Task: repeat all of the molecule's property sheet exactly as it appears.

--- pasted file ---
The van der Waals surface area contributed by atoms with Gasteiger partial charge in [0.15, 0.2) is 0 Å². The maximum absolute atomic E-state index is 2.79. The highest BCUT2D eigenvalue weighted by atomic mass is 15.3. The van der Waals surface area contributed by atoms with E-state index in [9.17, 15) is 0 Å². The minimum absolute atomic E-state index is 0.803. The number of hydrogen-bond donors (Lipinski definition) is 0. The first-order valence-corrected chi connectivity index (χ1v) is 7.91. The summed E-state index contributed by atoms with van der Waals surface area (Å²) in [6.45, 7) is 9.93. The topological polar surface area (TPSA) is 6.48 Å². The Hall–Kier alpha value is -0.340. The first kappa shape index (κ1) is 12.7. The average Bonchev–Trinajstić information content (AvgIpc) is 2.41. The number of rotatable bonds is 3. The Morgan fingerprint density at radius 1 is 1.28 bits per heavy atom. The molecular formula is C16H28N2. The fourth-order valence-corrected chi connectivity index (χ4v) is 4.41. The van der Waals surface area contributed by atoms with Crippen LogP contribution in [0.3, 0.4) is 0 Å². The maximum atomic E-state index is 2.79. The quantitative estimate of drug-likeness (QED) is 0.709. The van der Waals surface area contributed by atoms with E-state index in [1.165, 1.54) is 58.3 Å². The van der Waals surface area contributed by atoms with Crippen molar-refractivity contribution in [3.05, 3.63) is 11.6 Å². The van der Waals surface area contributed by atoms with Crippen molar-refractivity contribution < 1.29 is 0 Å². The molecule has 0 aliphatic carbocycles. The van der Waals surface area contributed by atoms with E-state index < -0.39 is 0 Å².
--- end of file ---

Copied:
The van der Waals surface area contributed by atoms with Gasteiger partial charge in [0.15, 0.2) is 0 Å². The maximum absolute atomic E-state index is 2.79. The highest BCUT2D eigenvalue weighted by atomic mass is 15.3. The van der Waals surface area contributed by atoms with E-state index in [9.17, 15) is 0 Å². The minimum absolute atomic E-state index is 0.803. The number of hydrogen-bond donors (Lipinski definition) is 0. The first-order valence-corrected chi connectivity index (χ1v) is 7.91. The summed E-state index contributed by atoms with van der Waals surface area (Å²) in [6.45, 7) is 9.93. The topological polar surface area (TPSA) is 6.48 Å². The Hall–Kier alpha value is -0.340. The first kappa shape index (κ1) is 12.7. The average Bonchev–Trinajstić information content (AvgIpc) is 2.41. The number of rotatable bonds is 3. The Morgan fingerprint density at radius 1 is 1.28 bits per heavy atom. The molecular formula is C16H28N2. The fourth-order valence-corrected chi connectivity index (χ4v) is 4.41. The van der Waals surface area contributed by atoms with Crippen LogP contribution in [0.3, 0.4) is 0 Å². The maximum atomic E-state index is 2.79. The quantitative estimate of drug-likeness (QED) is 0.709. The van der Waals surface area contributed by atoms with E-state index in [1.165, 1.54) is 58.3 Å². The van der Waals surface area contributed by atoms with Crippen molar-refractivity contribution in [3.05, 3.63) is 11.6 Å². The van der Waals surface area contributed by atoms with Crippen molar-refractivity contribution < 1.29 is 0 Å². The molecule has 0 aliphatic carbocycles. The van der Waals surface area contributed by atoms with E-state index < -0.39 is 0 Å².